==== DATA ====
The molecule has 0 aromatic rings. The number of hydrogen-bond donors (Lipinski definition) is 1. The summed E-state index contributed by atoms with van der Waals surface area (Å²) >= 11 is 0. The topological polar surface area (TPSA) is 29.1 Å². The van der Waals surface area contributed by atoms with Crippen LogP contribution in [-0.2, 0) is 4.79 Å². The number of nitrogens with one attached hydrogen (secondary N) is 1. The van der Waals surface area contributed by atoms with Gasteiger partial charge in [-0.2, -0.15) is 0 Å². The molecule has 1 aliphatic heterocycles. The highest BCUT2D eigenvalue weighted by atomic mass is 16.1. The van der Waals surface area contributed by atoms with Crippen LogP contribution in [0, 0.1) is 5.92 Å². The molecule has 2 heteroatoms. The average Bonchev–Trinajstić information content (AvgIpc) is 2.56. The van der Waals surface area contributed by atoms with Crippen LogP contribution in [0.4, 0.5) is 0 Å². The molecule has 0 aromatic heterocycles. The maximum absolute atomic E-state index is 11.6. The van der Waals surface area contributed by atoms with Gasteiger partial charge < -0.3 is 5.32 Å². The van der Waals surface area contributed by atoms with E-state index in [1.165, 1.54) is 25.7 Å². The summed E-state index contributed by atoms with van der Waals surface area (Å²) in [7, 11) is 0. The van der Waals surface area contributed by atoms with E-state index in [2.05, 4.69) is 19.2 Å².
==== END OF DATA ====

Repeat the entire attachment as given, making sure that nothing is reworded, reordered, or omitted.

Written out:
The molecule has 0 aromatic rings. The number of hydrogen-bond donors (Lipinski definition) is 1. The summed E-state index contributed by atoms with van der Waals surface area (Å²) >= 11 is 0. The topological polar surface area (TPSA) is 29.1 Å². The van der Waals surface area contributed by atoms with Crippen LogP contribution in [-0.2, 0) is 4.79 Å². The number of nitrogens with one attached hydrogen (secondary N) is 1. The van der Waals surface area contributed by atoms with Gasteiger partial charge in [-0.2, -0.15) is 0 Å². The molecule has 1 aliphatic heterocycles. The highest BCUT2D eigenvalue weighted by atomic mass is 16.1. The van der Waals surface area contributed by atoms with Crippen LogP contribution in [0, 0.1) is 5.92 Å². The molecule has 2 heteroatoms. The average Bonchev–Trinajstić information content (AvgIpc) is 2.56. The van der Waals surface area contributed by atoms with Crippen LogP contribution in [0.4, 0.5) is 0 Å². The molecule has 0 aromatic heterocycles. The maximum absolute atomic E-state index is 11.6. The van der Waals surface area contributed by atoms with Gasteiger partial charge < -0.3 is 5.32 Å². The van der Waals surface area contributed by atoms with E-state index in [1.165, 1.54) is 25.7 Å². The summed E-state index contributed by atoms with van der Waals surface area (Å²) in [7, 11) is 0. The van der Waals surface area contributed by atoms with E-state index in [2.05, 4.69) is 19.2 Å².